The importance of recognizing the role of an Opposition, as well as that of Civil Society, in ‘active and progressive’ democracy, is very evident by the postponement of the launch of the UNDP’s project to support the referendum on constitutional reform in Grenada, which was scheduled also for 4 December 2015. Although not knowing the exact reason for the postponement, the UNDP may have responded to the address made 2 days before the launching ceremony of the project, by the leader of the main opposition party; read “National Address by V. Nazim Burke, political leader of the National Democratic Congress (NDC) on the Grenada Constitution Reform Project.”

In fact, in his weekly articles, consultant to the Government on the Reform Project, Dr Joseph, indicates the likelihood of Grenada losing the financial support from the UNDP, due to non-cooperation of the NDC on the referendum; see “On the Road to Referendum” by Dr Lawrence A Joseph (Law Firm of Joseph & Joseph Attorneys-At-Law). It is of grave concern though, to realize how Consultant Joseph insinuates that the Government should find funds elsewhere, which most likely will be ‘unregulated monies’, to campaign and conduct the constitutional referendum.

The situation regarding the constitutional referendum seems to be becoming more ‘dirty and muddy’ with the ‘hasty and haphazard’ response of CRAC to the need for the application of the Referendum Act with statutory regulations. CRAC is now offering a package of legal determinants, dubbed “Referendum Regulations Legislation”, comprising Constitutional Referendum Questions, Constitutional Referendum Bill and Constitutional Referendum Regulations. This is a recent development of complications which is definitely not conducive for a credible referendum. It must never be missed that Grenada has a history of enacting ‘bogus and flawed’ laws; for example, read “Integrity Commission Legislation To Be Amended”.

In light of the pronouncement in the 2015 Throne Speech by Governor-General Dame Cécile La Grenade and followed in the 2016 National Budget by Prime Minister Dr Keith Mitchell, that the referendum will take place during the first half of the year 2016, it is ludicrous to be having so many different pieces of comprehensively ‘thought-provoking and far-reaching’ Bills to be ‘fully settled’ within this time-frame. Moreover, it is regrettable that the people have not been given the opportunity to acquaint themselves with White Papers on those Bills. It may be argued then that this situation is not in the true ‘spirit and letter’ of the 1974 Independence Constitution; particularly, it was never contemplated by the framers to have a multiplicity of referendum-related Bills debated simultaneously within the stipulated ninety days (section 39.5 of the Constitution).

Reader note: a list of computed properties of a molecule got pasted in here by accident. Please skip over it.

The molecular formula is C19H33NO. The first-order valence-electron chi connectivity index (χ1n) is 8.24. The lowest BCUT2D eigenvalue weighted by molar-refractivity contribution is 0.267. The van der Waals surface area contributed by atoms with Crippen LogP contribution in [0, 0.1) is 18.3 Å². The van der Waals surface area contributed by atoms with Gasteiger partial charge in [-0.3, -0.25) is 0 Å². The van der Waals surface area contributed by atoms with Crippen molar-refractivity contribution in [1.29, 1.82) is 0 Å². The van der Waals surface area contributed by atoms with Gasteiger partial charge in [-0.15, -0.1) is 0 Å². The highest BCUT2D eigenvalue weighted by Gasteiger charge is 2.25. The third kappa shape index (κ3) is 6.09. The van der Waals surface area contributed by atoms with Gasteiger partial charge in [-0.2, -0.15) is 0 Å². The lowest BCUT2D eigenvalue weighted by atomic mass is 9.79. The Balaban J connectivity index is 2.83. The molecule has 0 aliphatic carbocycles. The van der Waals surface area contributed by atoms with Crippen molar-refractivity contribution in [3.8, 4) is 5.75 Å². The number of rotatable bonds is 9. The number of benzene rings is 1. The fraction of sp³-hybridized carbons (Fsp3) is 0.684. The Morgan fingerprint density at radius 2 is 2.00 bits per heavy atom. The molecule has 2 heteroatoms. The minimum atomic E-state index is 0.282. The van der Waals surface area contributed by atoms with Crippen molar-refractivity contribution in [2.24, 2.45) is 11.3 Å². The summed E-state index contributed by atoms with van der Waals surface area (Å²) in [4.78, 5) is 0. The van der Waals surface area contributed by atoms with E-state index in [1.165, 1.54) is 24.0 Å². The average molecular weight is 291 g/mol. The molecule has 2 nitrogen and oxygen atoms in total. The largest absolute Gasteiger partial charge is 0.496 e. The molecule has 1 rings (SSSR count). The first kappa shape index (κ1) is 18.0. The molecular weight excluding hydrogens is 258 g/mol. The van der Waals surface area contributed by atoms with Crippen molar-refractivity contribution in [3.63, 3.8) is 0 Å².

Any constitutional referendum held in Grenada under the current circumstances would be very questionable. Apart from the distressing socio-economic conditions which are typified by a burden of austerity measures on the people, the people are also asked to focus on contributing to the formulation of a National Sustainable Development Plan. Now with the injection or addition of the Referendum Regulations Legislation at this ‘late stage’ to the Constitutional Referendum Amendment Bills, and at the same time having no avenue and timetable for ‘meaningful and sound’ debates amongst the people, spells dictatorship, marking Democracy as a mockery and the Constitution Reform as a farce. It must also never be missed that there is no official opposition in the Parliament and neither is there the approval of a professional non-partisan Panel to generate constructive, healthy and balanced views on the pertinent issues; review “Grenada Constitution Reform: Objectivity is Required.”

Vigilance is ever required now at this time, by every serious-minded person, in protesting NO to unconscionable acts for biased reasons. Pursue the Truth, Expose the Truth and Defend the Truth!